On rainy winter nights when I was about 12 years old, if I wasn’t doing my homework or reading a book or staring at the ceiling or drawing cartoons or listening to the radio or playing cards with my grandmother or playing checkers with my grandfather, I sometimes could be found working on model airplanes. There was no such thing as a plastic model airplane kit. Making model airplanes was a labor of love that demanded a blueprint, diagrams, balsawood, carving knife, tissue paper, glue, sandpaper, paint, decals, thread, determination, sure hands and plenty of patience. I still remember fondly the exotic banana-smell of model airplane glue. My grandfather helped me to get started. I think I made five maybe six models total. Using fine thread, I hung the finished products from the ceiling of my room
I had two favorites:
One was the SPAD, of course—that tough little WWI fighter plane. It was always a machine set to stir the blood. Yet it always retained a sense of Gallic elegance and style. I decorated my model with Eddie Rickenbacker’s famed “Hat in the Ring” insignia.
My other favorite was the GB Sportster, that squat, stubby all-powerful, all-out air racer developed by the Granville brothers, Zantford and Tom. It had a brief, bloody but spectacular history. It took four firsts in the National Air Races. And in September, 1932, it established the world speed record when Jimmy Doolittle flew the GB over a three-mile course at 296.28 mph.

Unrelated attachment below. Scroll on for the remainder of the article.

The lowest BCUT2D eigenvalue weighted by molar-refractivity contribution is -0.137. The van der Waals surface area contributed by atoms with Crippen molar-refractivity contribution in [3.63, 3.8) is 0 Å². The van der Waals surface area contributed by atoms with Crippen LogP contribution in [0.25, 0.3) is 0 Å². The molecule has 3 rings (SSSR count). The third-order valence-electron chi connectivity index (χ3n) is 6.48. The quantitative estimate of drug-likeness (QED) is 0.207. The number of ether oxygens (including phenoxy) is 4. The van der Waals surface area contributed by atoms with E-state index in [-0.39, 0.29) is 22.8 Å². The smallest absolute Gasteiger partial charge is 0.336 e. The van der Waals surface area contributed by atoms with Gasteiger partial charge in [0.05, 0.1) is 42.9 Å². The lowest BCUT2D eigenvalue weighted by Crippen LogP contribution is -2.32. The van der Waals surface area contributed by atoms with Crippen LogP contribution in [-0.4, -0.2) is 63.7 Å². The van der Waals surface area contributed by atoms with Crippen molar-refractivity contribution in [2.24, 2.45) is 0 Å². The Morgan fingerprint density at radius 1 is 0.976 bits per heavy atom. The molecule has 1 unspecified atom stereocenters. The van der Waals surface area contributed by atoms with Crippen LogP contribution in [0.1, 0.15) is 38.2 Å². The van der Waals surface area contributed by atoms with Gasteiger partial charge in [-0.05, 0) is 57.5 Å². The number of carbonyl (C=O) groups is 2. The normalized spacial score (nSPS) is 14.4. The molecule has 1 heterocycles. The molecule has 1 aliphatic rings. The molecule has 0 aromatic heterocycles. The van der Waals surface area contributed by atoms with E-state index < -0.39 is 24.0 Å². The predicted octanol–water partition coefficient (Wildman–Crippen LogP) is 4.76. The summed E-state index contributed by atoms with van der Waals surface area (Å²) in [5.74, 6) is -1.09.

(This was the same Jimmy Doolittle who became a celebrated hero ten years later during WWII. April 18, 1942, during the early stages of the war when things were not going well for us in the Pacific and when American morale badly needed a boost, Lt. Colonel James H. Doolittle led a daring, seemingly impossible, one-way, low-level B-25 air raid over Tokyo that shocked the implacable Japanese.)
The GB Sportster looked like an angry, pugnacious bumble bee, with its fat, stubby 15-foot fuselage painted yellow and black. And that’s exactly the way I painted my model.
On opening day of the baseball season in ’34 or ’35, my dad introduced me to his latest girlfriend, a bubbly, effervescent 20-year-old brunette named Eleanor Brook. I liked her immediately. Her friendly face was pink and round as a pie. And when my dad introduced us, she enveloped me in a bear hug that darn near took my breath away.
The Portland Beavers were playing the San Francisco Seals—two arch rivals in the old Pacific Coast League. The rains had stopped. It was a bright, sunny spring day. And the three of us went out to the ball game.